1 — Seinfeld, Narrative, and Playing with Plot
Please respond to the following in a Google Doc (directions), and share it with Dr. Marshall. Also, before you begin, read the guide Writing about Film and TV.
- According to Amy McWilliams, how does Seinfeld function like a traditional sitcom? And how does it not?
- In your own words, what is Michael Dunne's argument?
- What is intertextuality? List 3-4 intertextual references we have come across in our four screenings of Seinfeld. NOTE: If you can find images to support your answer, they're always welcome!
- How does Seinfeld "signal its nature as a TV sitcom"? What does Dunne mean by this? And how does this play out in "The Pitch" (4.3)?
- After browsing this page on Seinology, what do you learn about the name Art Vandelay, and how does it relate to Dunne's argument?
Included periodically, SeinPosts will fill you in on terms, cultural events, people, etc. with which you may not be familiar. While these questions may not make much sense out of context, they will after we watch the episodes in which they're referenced! SeinPosts should never take long to answer.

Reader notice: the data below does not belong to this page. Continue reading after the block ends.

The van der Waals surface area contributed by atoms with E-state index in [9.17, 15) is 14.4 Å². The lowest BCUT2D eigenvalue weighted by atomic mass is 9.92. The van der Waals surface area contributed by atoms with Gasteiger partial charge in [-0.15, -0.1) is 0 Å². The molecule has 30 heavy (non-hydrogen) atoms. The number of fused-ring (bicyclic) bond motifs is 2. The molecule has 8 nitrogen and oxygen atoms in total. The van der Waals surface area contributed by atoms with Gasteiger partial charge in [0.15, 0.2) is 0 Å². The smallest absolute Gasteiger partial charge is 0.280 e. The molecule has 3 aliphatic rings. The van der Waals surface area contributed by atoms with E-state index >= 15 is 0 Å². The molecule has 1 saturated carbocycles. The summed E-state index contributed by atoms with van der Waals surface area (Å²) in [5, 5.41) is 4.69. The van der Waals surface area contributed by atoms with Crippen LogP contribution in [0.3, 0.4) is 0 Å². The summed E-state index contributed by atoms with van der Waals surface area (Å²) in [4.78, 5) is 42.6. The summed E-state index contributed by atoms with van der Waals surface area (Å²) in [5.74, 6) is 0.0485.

- Who is Josef Mengele, and for what was he notorious?
- Who are David Duke and Louis Farrakhan? And for what acts are they known?
- What's Al Pacino's catchphrase in the film Scent of a Woman?
- In DC comics, who is Bizarro Superman, and what/whom do some scholars and fans think he stood for in the late 1950s?
Grad Students Only...
How have sitcoms from the last 20 years mimicked Seinfeld's four ways of "playing with traditional plotting"? As always, provide examples to support your response.
If You Don't Know Susan Ross...
In "The Bizarro Jerry," which we'll watch next class, several references are made to George Costanza's late fiancée, Susan Ross (Heidi Swedberg).
We will eventually watch the episodes in which George and Susan get engaged and Susan's death occurs, but in the meantime, if you're not familiar with this narrative arc, please check out WikiSein.